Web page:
One intriguing dimension of this exchange is that it’s a rare appearance by Big Data in the art world. As I’ve noted before, much of the commercial art industry thrives on the asymmetry of information. Gallerists and dealers always know more about the market than even their most informed clients, and they exploit that knowledge to their own advantage. However, most of that information tends to be anecdotal or collected in relatively simple fashion, such as being able to call up a friendly dealer in one’s network to compare pricing on a resale work by a blue chip artist she once handled. A few new guard gallerists, such as David Zwirner, have alluded to using analytics, but this is still a practice in its infancy when it comes to the industry as a whole. The DMA Friends program shows the museum acting, in some broad sense, like a more progressive commercial dealer in its relationship with information.
There are other major differences besides the complexity of the data being used by the museum. Members of the DMA Friends program are not only volunteering their data - they’re actually getting some kind of utility out of the transaction, too. “Free admission” may not be totally free in that sense. But the trade is much closer to fair than in a commercial gallery environment, where a gallerist is most frequently using one-sided data to motivate the best possible deal for herself at the client’s direct expense.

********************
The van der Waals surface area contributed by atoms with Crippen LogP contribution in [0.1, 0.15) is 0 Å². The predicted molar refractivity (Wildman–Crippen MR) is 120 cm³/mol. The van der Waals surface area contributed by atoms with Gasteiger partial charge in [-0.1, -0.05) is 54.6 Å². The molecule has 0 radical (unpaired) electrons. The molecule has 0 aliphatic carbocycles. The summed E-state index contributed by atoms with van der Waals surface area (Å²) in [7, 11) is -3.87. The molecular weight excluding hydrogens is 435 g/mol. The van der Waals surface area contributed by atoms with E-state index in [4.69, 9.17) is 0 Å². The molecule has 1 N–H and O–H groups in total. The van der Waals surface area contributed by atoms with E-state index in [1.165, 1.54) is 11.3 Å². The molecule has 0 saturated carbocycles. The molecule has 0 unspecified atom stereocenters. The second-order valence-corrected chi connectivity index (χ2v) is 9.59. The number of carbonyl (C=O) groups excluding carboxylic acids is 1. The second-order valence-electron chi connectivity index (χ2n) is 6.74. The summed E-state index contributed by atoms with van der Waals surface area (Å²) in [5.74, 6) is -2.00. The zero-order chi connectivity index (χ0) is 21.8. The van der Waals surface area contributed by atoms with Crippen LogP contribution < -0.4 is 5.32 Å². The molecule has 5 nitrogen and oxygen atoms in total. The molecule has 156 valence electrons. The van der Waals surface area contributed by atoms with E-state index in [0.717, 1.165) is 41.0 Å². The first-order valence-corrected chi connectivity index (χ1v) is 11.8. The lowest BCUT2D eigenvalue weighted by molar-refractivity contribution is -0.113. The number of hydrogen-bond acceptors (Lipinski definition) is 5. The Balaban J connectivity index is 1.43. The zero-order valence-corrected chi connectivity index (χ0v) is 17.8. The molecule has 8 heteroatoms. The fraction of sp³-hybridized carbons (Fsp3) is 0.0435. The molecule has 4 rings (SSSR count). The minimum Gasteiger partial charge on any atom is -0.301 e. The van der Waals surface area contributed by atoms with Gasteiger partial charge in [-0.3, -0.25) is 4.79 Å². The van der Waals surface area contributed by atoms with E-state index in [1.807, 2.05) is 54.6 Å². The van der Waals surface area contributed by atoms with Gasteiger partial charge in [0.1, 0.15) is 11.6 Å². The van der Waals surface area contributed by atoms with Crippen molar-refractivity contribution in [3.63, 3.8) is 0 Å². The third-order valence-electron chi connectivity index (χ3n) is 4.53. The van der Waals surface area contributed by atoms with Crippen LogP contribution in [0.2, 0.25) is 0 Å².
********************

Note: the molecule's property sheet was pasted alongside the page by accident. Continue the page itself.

Nevertheless, I’m anticipating some degree of populist outrage over the DMA’s plans. Even many people who have made their careers in the arts remain uncomfortable with the commingling of culture and corporate dollars. I am not one of them. What people on the outside of the industry tend not to understand is that museum jobs are basically fund-raising jobs. As Green notes in his post, admissions fees account for a paltry 2-4% of American museums’ operating revenue in cities outside the Tourist Triangle of New York, Los Angeles, and San Francisco. The other 96-98% comes via gifts from a mixture of corporations and well-heeled private donors, many of whom, of course, owe their private fortunes to corporate dominance.
The truth is that the arts need money to survive. This has always been the case. It’s not as if Renaissance artists were painting religious figures and courtly portraits because they were especially pious or patriotic; they were doing it because the church and the monarchy were the ones who could pay them. Yes, the relationship between money and the arts can be fraught. But the real question is whether the artist or institution allows themselves or their work to be bent to the grossest will of their benefactors. I would not be pleased if Richard Serra accepted McDonald’s money to craft a massive arc sculpture that morphed into the golden arches when viewed from above. But if he took that same money to stretch his creative wings in an exciting way, then by all means, back up the Brinks truck to his studio.
This is ultimately the lens through which the DMA Friends initiative should be viewed. So too with any similar programs at other American museums. (Green notes that the software being used by the DMA is open-source, and that they’re already talking to a few other major institutions, including LACMA, about their model.) If innocent, voluntarily supplied data will permanently prop open the doors of some of the country’s greatest visual and cultural treasures, this seems like an exciting trade-off. It would be one of the rare moves that could make more of the arts, so often the closed realm of the elites, more democratic. Data feels like a small price to pay for that result.